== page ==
Wiley: Mathematical Finance: Table of Contents
Thu, 12 Mar 2020 12:01:04 GMT language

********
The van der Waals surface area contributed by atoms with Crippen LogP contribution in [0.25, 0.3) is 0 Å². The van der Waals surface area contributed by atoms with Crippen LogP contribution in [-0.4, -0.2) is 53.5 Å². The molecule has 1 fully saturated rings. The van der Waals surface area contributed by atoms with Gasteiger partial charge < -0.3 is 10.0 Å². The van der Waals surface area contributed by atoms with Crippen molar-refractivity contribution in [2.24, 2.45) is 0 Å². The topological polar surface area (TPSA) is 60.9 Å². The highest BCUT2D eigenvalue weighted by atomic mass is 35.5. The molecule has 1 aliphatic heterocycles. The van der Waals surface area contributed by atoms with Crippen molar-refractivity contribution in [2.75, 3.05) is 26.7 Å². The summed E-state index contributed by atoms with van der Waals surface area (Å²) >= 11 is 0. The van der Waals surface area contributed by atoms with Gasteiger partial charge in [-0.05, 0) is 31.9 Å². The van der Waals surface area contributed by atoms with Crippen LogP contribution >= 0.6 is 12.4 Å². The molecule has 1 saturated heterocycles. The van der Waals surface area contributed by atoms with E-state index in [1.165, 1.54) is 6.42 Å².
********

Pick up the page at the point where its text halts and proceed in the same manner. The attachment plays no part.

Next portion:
In this paper, we argue that, once the costs of maintaining the hedging portfolio are properly taken into account, semistatic portfolios should more properly be thought of as separate classes of derivatives, with nontrivial, model‐dependent payoff structures. We derive new integral representations for payoffs of exotic European options in terms of payoffs of vanillas, different from the Carr–Madan representation, and suggest approximations of the idealized static hedging/replicating portfolio using vanillas available in the market. We study the dependence of the hedging error on a model used for pricing and show that the variance of the hedging errors of static hedging portfolios can be sizably larger than the errors of variance‐minimizing portfolios. We explain why the exact semistatic hedging of barrier options is impossible for processes with jumps, and derive general formulas for variance‐minimizing semistatic portfolios. We show that hedging using vanillas only leads to larger errors than hedging using vanillas and first touch digitals. In all cases, efficient calculations of the weights of the hedging portfolios are in the dual space using new efficient numerical methods for calculation of the Wiener–Hopf factors and Laplace–Fourier inversion.